You’d be far better off focusing on those things than how well you rank for keyword X, Y, or Z. Focusing on keyword rankings often send you off in the wrong direction, wasting your precious time and resources as a result.
Reason #5: Rankings Fluctuate Constantly and Vary by Personalization & Geography
Checking your rankings by typing a keyword into Google means Google knows your IP address and browser settings, and your search history. Sure, you can use Chrome incognito mode, but your target market is likely not doing that. Their search history and browser settings will show different rankings than what you see.
Also, Google is constantly trying to improve searcher satisfaction by testing different SERP (Search Engine Results Page) layouts. Remember when there were only 3 AdWords ads on top of the organic listings? Now there are 4.
Google will constantly be evolving. Personally, I’m speculating that Google is working toward a world where ranking (ordered search results on a page) is “no longer a thing”, and screen-less devices such as Google Home and Amazon’s Echo may be a portent of things to come.
I’m Sold: What Should I Focus on Instead?
From the SEO perspective, I recommend reviewing the following performance metrics year over year to rule out seasonality:
- Overall organic traffic
- Organic traffic by device category (mobile, desktop, tablet)
- Organic new users
- Leads from organic traffic
- Sales from organic traffic
In short, you should be focusing on serving and satisfying your target market, but don’t use keywords as a success metric; focus on traffic and conversions instead.
You can (and should) also focus on: improving your site’s user experience, making your site pages load much faster, implementing structured data, better understanding your target market, differentiating yourself from your competitors, improving your content quality, discovering new content opportunities, performing data-driven web page optimizations, deciding if you should implement Accelerated Mobile Pages or not – and much more. These are just some examples of the kinds of things we work on with our SEO clients here at 3Q Digital.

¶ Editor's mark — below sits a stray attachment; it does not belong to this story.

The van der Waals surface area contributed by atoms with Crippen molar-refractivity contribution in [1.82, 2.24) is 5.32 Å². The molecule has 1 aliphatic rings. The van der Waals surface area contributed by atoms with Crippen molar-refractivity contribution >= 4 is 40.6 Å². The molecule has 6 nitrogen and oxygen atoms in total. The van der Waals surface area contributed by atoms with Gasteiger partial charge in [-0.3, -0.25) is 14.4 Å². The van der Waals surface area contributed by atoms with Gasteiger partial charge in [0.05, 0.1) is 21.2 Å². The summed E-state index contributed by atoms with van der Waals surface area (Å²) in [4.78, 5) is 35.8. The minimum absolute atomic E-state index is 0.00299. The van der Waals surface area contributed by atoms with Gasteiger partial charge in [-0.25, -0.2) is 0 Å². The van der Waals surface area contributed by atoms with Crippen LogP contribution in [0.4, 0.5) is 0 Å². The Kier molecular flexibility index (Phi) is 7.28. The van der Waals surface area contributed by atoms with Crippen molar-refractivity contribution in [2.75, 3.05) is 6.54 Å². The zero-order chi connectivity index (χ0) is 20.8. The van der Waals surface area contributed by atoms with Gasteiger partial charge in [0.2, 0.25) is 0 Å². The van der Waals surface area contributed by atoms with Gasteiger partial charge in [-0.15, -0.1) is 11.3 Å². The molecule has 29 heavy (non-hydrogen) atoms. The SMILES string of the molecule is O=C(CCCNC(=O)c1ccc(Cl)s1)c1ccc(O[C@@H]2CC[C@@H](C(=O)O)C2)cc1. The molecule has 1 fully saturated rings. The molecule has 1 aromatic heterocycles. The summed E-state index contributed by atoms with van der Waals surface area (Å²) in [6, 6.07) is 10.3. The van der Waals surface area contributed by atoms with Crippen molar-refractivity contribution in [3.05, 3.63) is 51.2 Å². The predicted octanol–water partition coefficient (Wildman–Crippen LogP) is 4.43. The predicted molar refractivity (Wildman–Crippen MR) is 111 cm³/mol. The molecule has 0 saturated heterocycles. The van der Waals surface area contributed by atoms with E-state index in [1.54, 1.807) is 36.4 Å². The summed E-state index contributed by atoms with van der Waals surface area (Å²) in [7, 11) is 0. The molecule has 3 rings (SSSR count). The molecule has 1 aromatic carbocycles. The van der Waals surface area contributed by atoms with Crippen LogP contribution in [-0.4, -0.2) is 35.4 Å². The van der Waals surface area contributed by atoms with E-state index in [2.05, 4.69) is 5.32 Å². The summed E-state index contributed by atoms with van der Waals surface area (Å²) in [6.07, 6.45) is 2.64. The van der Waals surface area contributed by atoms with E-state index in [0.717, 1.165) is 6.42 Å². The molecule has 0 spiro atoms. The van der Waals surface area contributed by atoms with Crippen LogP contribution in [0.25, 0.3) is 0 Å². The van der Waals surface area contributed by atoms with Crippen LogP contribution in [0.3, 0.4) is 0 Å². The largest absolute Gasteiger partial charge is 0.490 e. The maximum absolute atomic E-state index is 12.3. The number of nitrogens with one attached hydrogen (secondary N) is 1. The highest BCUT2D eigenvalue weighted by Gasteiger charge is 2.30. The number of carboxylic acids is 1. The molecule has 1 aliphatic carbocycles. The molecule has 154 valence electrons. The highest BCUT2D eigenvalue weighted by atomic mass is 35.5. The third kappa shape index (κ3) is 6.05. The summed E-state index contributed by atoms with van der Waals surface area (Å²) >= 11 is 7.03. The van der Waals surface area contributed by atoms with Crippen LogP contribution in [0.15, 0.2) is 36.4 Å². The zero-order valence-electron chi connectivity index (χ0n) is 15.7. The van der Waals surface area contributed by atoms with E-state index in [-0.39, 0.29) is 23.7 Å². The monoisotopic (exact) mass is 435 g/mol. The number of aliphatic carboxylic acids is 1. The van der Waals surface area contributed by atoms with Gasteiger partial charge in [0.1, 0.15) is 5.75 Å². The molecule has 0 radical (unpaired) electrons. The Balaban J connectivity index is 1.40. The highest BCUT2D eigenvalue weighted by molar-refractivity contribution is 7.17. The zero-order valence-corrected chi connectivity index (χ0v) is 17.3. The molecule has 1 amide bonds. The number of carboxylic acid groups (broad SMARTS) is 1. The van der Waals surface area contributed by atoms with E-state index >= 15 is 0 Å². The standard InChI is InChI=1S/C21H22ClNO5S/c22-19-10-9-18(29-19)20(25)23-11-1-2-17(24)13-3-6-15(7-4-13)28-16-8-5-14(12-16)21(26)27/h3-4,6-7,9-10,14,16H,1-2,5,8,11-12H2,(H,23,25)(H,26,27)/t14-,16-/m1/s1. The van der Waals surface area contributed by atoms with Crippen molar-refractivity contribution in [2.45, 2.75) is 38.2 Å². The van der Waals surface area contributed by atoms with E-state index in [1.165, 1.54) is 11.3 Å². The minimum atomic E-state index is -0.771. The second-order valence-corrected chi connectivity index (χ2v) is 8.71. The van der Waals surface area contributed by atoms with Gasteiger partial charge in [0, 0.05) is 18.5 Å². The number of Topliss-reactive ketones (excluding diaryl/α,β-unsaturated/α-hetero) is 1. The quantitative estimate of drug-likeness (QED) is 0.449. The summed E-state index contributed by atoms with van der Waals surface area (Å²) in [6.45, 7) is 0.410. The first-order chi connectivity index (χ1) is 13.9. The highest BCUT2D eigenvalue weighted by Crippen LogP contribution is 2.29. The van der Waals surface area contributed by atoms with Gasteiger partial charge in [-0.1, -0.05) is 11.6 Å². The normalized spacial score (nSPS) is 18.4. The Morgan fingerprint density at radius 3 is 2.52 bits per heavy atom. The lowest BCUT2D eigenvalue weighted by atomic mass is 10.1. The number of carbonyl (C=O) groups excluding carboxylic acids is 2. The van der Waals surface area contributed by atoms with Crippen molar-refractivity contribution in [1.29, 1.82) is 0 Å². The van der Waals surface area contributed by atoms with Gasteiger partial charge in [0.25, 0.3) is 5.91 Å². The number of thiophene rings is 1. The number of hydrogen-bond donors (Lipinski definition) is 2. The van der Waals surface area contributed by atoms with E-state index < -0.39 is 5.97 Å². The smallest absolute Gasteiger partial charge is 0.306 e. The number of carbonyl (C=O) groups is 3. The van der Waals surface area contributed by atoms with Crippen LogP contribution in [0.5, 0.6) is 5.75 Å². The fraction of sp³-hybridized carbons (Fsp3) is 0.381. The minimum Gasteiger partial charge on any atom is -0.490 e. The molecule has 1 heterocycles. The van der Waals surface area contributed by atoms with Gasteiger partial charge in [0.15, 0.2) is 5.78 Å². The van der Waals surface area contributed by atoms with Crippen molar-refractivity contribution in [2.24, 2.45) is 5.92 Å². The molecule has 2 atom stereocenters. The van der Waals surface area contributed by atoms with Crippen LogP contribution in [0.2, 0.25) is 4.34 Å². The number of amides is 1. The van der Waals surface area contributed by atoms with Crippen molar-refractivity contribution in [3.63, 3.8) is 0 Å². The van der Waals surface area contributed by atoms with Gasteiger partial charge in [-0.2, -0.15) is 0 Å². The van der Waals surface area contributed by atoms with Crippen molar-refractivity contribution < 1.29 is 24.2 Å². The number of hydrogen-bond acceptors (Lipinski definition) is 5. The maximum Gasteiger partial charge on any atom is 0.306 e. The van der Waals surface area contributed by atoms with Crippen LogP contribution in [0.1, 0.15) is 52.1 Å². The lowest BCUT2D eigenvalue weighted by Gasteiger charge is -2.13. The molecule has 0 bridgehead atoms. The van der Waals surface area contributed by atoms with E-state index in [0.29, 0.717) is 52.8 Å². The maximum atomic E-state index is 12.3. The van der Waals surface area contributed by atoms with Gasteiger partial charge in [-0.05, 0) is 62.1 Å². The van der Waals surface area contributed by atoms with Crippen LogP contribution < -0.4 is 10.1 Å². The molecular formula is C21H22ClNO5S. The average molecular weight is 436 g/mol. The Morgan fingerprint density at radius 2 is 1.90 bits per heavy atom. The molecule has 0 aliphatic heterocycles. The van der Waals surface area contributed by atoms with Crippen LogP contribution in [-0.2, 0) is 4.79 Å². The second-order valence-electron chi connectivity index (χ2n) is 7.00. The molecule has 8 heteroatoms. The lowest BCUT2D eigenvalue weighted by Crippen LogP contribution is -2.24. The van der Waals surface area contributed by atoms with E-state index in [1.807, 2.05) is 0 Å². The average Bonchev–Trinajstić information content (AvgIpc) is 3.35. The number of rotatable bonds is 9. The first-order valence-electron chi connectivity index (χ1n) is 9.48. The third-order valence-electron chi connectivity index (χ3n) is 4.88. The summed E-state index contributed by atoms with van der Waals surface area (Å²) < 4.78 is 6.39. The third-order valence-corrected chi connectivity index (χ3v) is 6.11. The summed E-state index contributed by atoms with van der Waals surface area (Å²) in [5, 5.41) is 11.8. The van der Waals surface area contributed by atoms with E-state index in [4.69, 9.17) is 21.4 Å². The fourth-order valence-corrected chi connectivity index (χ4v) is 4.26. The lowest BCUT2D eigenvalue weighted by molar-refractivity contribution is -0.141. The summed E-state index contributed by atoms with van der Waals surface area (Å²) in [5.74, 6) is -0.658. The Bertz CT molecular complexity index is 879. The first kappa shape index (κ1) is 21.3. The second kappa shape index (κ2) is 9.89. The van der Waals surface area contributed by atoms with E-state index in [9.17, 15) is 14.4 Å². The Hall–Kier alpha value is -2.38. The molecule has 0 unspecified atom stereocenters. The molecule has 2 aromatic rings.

I could give you a lot more than 5 reasons why chasing keyword rankings is a fool’s errand.
For example, the fact that most of your traffic is probably coming from keywords you don’t track or even know about, and that the future of even being able to track keywords may be in jeopardy because Google can shut down the ability for rank tracking in a New York minute if and when they decide to do so.
Yes, ranking can be an overall indicator of site visibility in Search Engine Result Pages, but it’s just not worth focusing your time and precious resources chasing or worrying about keyword rankings.
Ultimately, keyword rankings are nothing more than a vanity metric – it can feel good to rank higher than your competitors for your favorite keywords, but that’s not necessarily going to translate into qualified traffic and increased conversions and is not a good use of your resources. Instead, focus on your true business KPIs, and especially focus on serving your target market.
Oh – and be sure to let me know what happens when you take a ranking report into a loan officer and ask for a business loan based on your high keyword rankings!
If nothing else, remember this: “you can’t take rank to the bank!”